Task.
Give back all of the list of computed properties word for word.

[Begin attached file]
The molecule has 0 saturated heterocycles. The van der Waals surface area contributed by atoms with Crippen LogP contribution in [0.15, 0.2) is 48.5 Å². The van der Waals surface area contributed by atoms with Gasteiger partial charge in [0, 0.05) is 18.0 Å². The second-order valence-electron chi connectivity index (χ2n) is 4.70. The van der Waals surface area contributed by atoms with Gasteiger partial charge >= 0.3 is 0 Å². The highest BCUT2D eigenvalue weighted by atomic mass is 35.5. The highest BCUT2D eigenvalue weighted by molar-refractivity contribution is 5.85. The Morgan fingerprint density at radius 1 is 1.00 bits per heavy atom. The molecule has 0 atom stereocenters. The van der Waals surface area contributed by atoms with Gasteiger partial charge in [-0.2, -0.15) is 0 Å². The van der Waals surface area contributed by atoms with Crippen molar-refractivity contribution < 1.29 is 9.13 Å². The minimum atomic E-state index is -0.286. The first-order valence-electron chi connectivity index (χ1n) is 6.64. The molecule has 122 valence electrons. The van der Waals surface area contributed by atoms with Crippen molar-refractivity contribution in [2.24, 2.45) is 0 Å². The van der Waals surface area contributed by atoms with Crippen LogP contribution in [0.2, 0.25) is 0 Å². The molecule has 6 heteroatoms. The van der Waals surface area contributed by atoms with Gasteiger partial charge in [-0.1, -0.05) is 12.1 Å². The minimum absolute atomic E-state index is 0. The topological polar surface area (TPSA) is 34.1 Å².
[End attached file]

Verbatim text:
The molecule has 0 saturated heterocycles. The van der Waals surface area contributed by atoms with Crippen LogP contribution in [0.15, 0.2) is 48.5 Å². The van der Waals surface area contributed by atoms with Gasteiger partial charge in [0, 0.05) is 18.0 Å². The second-order valence-electron chi connectivity index (χ2n) is 4.70. The van der Waals surface area contributed by atoms with Gasteiger partial charge >= 0.3 is 0 Å². The highest BCUT2D eigenvalue weighted by atomic mass is 35.5. The highest BCUT2D eigenvalue weighted by molar-refractivity contribution is 5.85. The Morgan fingerprint density at radius 1 is 1.00 bits per heavy atom. The molecule has 0 atom stereocenters. The van der Waals surface area contributed by atoms with Gasteiger partial charge in [-0.2, -0.15) is 0 Å². The van der Waals surface area contributed by atoms with Crippen molar-refractivity contribution < 1.29 is 9.13 Å². The minimum atomic E-state index is -0.286. The first-order valence-electron chi connectivity index (χ1n) is 6.64. The molecule has 122 valence electrons. The van der Waals surface area contributed by atoms with Crippen molar-refractivity contribution in [2.24, 2.45) is 0 Å². The van der Waals surface area contributed by atoms with Crippen LogP contribution in [0.2, 0.25) is 0 Å². The molecule has 6 heteroatoms. The van der Waals surface area contributed by atoms with Gasteiger partial charge in [-0.1, -0.05) is 12.1 Å². The minimum absolute atomic E-state index is 0. The topological polar surface area (TPSA) is 34.1 Å².